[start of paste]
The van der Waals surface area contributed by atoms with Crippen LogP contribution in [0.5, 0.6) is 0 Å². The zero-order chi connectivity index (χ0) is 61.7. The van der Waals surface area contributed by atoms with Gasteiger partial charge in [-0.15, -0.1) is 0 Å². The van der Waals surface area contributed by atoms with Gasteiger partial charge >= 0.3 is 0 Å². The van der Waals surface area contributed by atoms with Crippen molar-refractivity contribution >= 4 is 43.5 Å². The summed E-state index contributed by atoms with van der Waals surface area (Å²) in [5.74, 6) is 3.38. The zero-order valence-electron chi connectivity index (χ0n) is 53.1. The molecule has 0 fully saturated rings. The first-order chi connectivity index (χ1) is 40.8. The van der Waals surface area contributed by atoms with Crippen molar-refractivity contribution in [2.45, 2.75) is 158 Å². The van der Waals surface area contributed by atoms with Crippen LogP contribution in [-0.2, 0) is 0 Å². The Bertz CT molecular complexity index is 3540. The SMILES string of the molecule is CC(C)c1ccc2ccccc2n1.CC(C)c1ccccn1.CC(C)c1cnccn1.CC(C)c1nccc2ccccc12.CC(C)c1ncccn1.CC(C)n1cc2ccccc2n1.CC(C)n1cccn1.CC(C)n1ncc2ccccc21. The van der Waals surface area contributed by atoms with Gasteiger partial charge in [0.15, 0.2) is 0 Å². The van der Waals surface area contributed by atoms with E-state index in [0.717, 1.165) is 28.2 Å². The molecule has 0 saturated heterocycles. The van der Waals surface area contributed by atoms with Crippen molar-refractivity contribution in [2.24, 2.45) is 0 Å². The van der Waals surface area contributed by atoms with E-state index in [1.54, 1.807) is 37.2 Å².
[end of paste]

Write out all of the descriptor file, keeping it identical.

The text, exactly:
The van der Waals surface area contributed by atoms with Crippen LogP contribution in [0.5, 0.6) is 0 Å². The zero-order chi connectivity index (χ0) is 61.7. The van der Waals surface area contributed by atoms with Gasteiger partial charge in [-0.15, -0.1) is 0 Å². The van der Waals surface area contributed by atoms with Gasteiger partial charge >= 0.3 is 0 Å². The van der Waals surface area contributed by atoms with Crippen molar-refractivity contribution >= 4 is 43.5 Å². The summed E-state index contributed by atoms with van der Waals surface area (Å²) in [5.74, 6) is 3.38. The zero-order valence-electron chi connectivity index (χ0n) is 53.1. The molecule has 0 fully saturated rings. The first-order chi connectivity index (χ1) is 40.8. The van der Waals surface area contributed by atoms with Crippen molar-refractivity contribution in [2.45, 2.75) is 158 Å². The van der Waals surface area contributed by atoms with Crippen LogP contribution in [-0.2, 0) is 0 Å². The Bertz CT molecular complexity index is 3540. The SMILES string of the molecule is CC(C)c1ccc2ccccc2n1.CC(C)c1ccccn1.CC(C)c1cnccn1.CC(C)c1nccc2ccccc12.CC(C)c1ncccn1.CC(C)n1cc2ccccc2n1.CC(C)n1cccn1.CC(C)n1ncc2ccccc21. The van der Waals surface area contributed by atoms with Gasteiger partial charge in [0.15, 0.2) is 0 Å². The van der Waals surface area contributed by atoms with E-state index in [0.717, 1.165) is 28.2 Å². The molecule has 0 saturated heterocycles. The van der Waals surface area contributed by atoms with Crippen molar-refractivity contribution in [2.24, 2.45) is 0 Å². The van der Waals surface area contributed by atoms with E-state index in [1.54, 1.807) is 37.2 Å².